With every unfolding crisis, President Bush is finding fewer allies in his corner. Republicans are ever more nervous about the Iraq war, Attorney General Alberto Gonzales' problems, FBI abuses of the Patriot Act and the botched treatment of war wounded at the Walter Reed Army Medical Center.
As Bush and congressional Democrats clashed on Tuesday over the Gonzales matter, even the Republicans still standing with the president on Iraq were having a hard time supporting him on domestic measures, reluctant to take stands that could be used against them politically. In fact, supporting the president on Iraq may be making it easier for them to oppose him on other measures unpopular with their constituents.
"I think Republicans are in a very awkward position of having to defend a number of indefensible acts," said GOP strategist Scott Reed. "It's causing them to move into the every-man-for-himself mode."
Support falls as elections near
These have not been good days for the administration. The Senate voted 94-2 on Tuesday to end Gonzales' authority to fill U.S. attorney vacancies without Senate confirmation. The House is to vote this week on a war spending bill that would effectively withdraw U.S. combat troops by fall 2008. Competing threats of presidential vetoes and congressional subpoenas fill the air.
More and more, there's less Bush can do to reward Republicans for backing him - or punish those who don't.
"Support for President Bush becomes less important the closer we get to the election," said Republican consultant Rich Galen. "I'm not sure he'll be totally irrelevant, but certainly there will be more time, attention and money spent on propping up and/or defending the emerging front-runner, and then the party nominee, than the outgoing president."
Gonzales has a constituency of one - Bush himself - and never built a base of support in the Senate. So now there are few lawmakers ready to ride to his rescue. Bush suggested it didn't matter and voiced strong backing on Tuesday for his longtime friend. "He's got support with me," the president said in a late-afternoon session with reporters at the White House.
The start of things to come?
The fact that Gonzales' role in last December's firing of eight U.S. attorneys has become such a political firestorm is evidence itself of Bush's waning influence, growing GOP unease and the eagerness of now-majority Democrats to flex their subpoena-issuing muscle. It's doubtful the affair would have gotten so much attention when Republicans controlled both chambers.
"This is just a taste of what it's going to be like for the next two years," said former House Majority Leader Tom DeLay, R-Texas. He told NBC's "Today" show the White House "ought to be fighting back" harder.
Bush and congressional Democrats sparred after the Justice Department released more than 3,000 pages of internal e-mail in defense of the firings and the White House on Tuesday offered to make political strategist Karl Rove and former counsel Harriet Miers available for congressional interviews - but not testimony under oath.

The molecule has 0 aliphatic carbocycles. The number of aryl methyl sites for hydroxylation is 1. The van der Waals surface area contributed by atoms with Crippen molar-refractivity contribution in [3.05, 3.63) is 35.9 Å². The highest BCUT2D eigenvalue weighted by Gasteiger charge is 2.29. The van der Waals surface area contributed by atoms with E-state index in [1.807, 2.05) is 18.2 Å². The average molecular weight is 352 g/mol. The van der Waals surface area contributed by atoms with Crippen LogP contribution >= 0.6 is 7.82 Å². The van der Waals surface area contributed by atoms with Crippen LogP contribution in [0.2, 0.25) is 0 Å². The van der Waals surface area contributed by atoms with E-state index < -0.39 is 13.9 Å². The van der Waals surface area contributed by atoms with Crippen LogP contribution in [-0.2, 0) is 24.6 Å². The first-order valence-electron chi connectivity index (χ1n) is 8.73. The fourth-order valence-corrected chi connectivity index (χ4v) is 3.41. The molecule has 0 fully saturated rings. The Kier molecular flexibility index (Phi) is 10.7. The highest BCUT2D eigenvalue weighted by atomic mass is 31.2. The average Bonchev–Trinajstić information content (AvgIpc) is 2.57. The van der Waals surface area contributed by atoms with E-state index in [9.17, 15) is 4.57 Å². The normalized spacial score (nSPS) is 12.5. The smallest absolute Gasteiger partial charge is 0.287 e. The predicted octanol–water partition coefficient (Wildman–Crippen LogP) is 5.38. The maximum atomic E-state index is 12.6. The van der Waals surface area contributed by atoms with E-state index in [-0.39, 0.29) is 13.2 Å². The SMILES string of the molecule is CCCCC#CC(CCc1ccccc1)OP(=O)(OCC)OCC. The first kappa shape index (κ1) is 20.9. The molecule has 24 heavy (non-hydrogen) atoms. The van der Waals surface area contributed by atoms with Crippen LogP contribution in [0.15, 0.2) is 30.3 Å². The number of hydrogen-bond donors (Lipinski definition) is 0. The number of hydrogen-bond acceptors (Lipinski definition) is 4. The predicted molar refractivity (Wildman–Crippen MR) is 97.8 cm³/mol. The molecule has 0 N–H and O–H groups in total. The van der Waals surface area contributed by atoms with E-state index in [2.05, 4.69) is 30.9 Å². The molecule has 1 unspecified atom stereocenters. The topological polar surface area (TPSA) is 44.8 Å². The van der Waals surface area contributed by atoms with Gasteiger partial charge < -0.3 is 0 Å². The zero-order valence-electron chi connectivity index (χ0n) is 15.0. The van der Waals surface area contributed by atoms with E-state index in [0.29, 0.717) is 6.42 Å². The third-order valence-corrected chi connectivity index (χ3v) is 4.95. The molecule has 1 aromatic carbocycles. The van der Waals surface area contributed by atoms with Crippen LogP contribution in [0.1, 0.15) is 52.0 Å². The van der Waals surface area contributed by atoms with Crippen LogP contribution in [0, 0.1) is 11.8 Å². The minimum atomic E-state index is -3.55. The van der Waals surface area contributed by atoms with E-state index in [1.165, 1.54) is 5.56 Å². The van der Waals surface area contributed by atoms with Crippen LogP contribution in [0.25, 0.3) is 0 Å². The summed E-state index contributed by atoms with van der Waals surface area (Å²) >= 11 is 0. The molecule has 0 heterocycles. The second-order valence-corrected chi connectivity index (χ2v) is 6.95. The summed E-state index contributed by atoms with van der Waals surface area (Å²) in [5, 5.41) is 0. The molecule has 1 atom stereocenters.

Democratic leaders quickly rejected the offer and insisted testimony be on the record and under oath. That brought a warning from Bush to Congress to not "head down the partisan road of issuing subpoenas." He said he was not about to "go along with a partisan fishing expedition."
Even popular presidents go through the second-term blues as they see their influence and power begin to ebb. But Bush's woes are magnified by his own low approval ratings - at 35 percent in an AP-Ipsos poll this month and lower in several other national polls - and the unpopularity of the Iraq war.
Kenneth Sherrill, a political science professor at Hunter College in New York, said the intense unpopularity of the war - which this week entered its fifth year - is making it harder for Bush to mobilize national majorities on other issues such as Gonzales, immigration overhaul and extending the No Child Left Behind Act.
"Republicans who are running for re-election don't want to be brought down by their association with this administration," Sherrill said.
The war, despite its unpopularity, "is a harder issue to defect on. Ideological Republican voters tend to still be supporters of the war," Sherrill added.
This latest new distraction for the White House comes on top of the Walter Reed scandal, revelations that the FBI improperly collected personal and financial records of Americans, and the perjury and obstruction conviction of I. Lewis "Scooter" Libby, Vice President Dick Cheney's former chief of staff.
"Problems beget problems. Failures beget failures," said Democratic pollster Mark Mellman. He acknowledged that Democrats were capitalizing on opportunities as they arise to try to ratchet up pressure on the GOP administration and its congressional allies.
Part of this reflects a recognition that, rhetoric aside, Democrats lack the votes to block the president from pursuing the war until the end of his term, Mellman said. Bush announced in January that he was sending in 21,500 more troops, and has since increased the number to nearly 30,000, including support troops.
Though sometimes grumbling, Republicans for the most part have supported the troop buildup.
"There is only one way to do the right thing for our troops and for the safety and security of future generations of Americans, and that is to fully fund those fighting for victory ... with no strings attached," said House Republican leader John Boehner of Ohio.
But that doesn't mean Republicans are happy about it.